The fact that “justifiable need” goes against Heller is noted in Factor’s arguments at his hearing as well as in his brief.

And then — and then Heller — Girda [Gura] said, however, if the licensing requirement is, we only want to give license to people who look a certain way or it depends on how we feel or if the licensing office is only open on Thursdays at 3 o’clock in the morning, that’s what the Siccardi Rule is. It depends on how we feel. We’re going to decide this thing on a case-by-case basis, that’s my case.

Heller has taken the ability of Chief McGovern to decide my permit on a case-by-case basis away from him. There’s a standard. Either I’m qualified to exercise my Second Amendment rights or I’m not. And Heller has taken that away from you. You are to determine whether I’m qualified to exercise my Second Amendment rights or not. You have — you have other standards that you can go on. Did I qualify in the shooting test?

The enumerated items we — we discussed. Did I pass all that? Do I have the firearms ID card? Did I pass a background check? Was I fingerprinted? All that stuff. But the case-by-case determinations are off the table.

That’s my case, Judge. I know no ones ever given you a case like that before, but I’m not the guy who’s going to stand here on front of you and grovel and say I’ve been attacked or I have a special threat. It’s just not going to happen. I’m going to rest on that and I appreciate your time.

The standards were discussed during the hearing and Chief McGovern could not give a specific guideline on what exactly fulfilled the requirements to reach the burden of “justifiable need”. He conceded there was no guidebook to tell the chiefs how to weigh the interests of the applicants. We can be certain the guideline is “Just don’t issue them (Unless they’re connected to one of us, then by all means. Or if they have lots of money.).”

One of the other things that Jay Factor brought up in his filing and arguments is the Caetano Conjunctive Test.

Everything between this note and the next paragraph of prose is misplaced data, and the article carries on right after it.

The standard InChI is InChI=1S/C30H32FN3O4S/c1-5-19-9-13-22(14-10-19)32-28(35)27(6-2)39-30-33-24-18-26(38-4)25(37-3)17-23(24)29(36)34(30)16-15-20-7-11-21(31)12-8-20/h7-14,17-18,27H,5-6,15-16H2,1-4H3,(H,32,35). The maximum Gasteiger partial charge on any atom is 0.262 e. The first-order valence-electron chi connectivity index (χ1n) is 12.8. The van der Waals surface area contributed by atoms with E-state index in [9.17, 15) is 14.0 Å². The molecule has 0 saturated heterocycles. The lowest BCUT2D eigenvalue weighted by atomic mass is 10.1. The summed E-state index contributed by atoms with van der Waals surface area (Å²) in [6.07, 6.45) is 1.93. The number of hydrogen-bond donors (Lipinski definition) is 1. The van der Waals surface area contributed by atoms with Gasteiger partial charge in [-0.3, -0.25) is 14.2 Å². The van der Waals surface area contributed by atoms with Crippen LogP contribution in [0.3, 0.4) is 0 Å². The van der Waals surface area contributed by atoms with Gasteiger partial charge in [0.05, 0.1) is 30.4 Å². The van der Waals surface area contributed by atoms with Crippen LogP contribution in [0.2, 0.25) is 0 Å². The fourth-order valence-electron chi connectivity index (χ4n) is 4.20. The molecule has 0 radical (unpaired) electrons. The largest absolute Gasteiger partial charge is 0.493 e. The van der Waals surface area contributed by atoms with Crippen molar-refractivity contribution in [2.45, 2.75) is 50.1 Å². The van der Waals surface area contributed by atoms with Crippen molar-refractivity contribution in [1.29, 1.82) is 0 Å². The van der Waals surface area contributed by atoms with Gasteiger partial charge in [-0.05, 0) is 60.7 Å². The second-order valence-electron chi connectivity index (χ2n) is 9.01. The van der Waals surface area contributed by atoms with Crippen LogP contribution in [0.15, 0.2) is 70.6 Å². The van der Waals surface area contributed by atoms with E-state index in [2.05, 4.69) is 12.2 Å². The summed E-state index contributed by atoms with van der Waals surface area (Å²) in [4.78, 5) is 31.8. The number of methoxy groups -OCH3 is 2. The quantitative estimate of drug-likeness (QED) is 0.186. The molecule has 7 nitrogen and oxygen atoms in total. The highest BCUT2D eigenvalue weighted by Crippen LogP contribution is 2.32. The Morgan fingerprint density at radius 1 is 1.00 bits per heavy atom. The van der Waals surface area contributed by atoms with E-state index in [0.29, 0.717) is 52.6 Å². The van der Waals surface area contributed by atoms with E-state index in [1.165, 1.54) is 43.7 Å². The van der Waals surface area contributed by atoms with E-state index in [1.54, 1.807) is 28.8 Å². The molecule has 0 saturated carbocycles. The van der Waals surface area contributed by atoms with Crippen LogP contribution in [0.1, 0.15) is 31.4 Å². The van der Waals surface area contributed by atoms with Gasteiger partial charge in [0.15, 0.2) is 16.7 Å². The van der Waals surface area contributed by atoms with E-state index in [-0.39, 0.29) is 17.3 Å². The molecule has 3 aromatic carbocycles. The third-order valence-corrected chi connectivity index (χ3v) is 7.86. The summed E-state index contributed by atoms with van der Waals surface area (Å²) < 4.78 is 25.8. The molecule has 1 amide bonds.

The State’s case is that it’s dangerous for me to have a 2C:58-4 permit and that they need to weigh that danger based on my previous attacks. They need to weigh that danger based on my specific threat or the special danger to my life. But the Court in Catano (phonetic) [Caetano]– and you familiar with Catano [Caetano]?


It was in my brief. Are you familiar with that case, the Taver (phonetic) [taser] case in Massachusetts?


[I] tried to point out previously, what Miller said is, if it can contribute to the common defense, the weapon is protected by the Second Amendment. And so by pointing out that it’s a common handgun, I’m pointing out that it contributes to the common defense, that’s under Miller.

So this is — this is my case. Yes, Glock 9-millimeter is very dangerous. We’re all aware of that, but I’m not disqualified from my Second Amendment right and that is the crux of Heller. When Heller says, the very enumeration of the right takes out of the hand of Government, the next couple sentences on page 2822, the decision that Heller makes is, “assuming Dick Anthony Heller is not disqualified from his Second Amendment rights, the District must issue — must allow him to register his handgun.”

Mr. Factor first established that the exact firearm he qualified with and intends to carry is the same make as those commonly used by the police. During the examination of the Chief, he agreed with that summation. The Glock handguns are dangerous, but they’re not unusual, which is the standard that needs to be met, also playing into “common use” outlined in Heller.

I’ve had the chance to review the argument and transcript from the carry hearing and this is an exciting case to follow. As noted more than once, Factor’s grasp of the history on these concepts makes reading the narrative that more appealing. On the page, the fact that New Jersey does not issue carry permits to the regular peasants, the story to get here reads like a pulp noir. This story is filled with corruption, mystery, and a dash of “we’re better than you” from our government officials.

Where’s this leave Factor now? On January 7th 2022, Factor received a “deficiency letter” nitpicking away at his eloquently written pro se complaint. Last I checked in, Factor filed on January 12th an extension in order to meet the requirements of the court, and by the 25th he “got the motion in and accepted.

Now, like everything else in the judicial system, we wait.

John Petrolino is a US Merchant Marine Officer, writer, author of Decoding Firearms: An Easy to Read Guide on General Gun Safety & Use and NRA certified pistol, rifle, and shotgun instructor living under and working to change New Jersey’s draconian and unconstitutional gun laws. You can find him on the web at www.johnpetrolino.com on twitter at @johnpetrolino and on instagram @jpetrolinoiii .

John Petrolino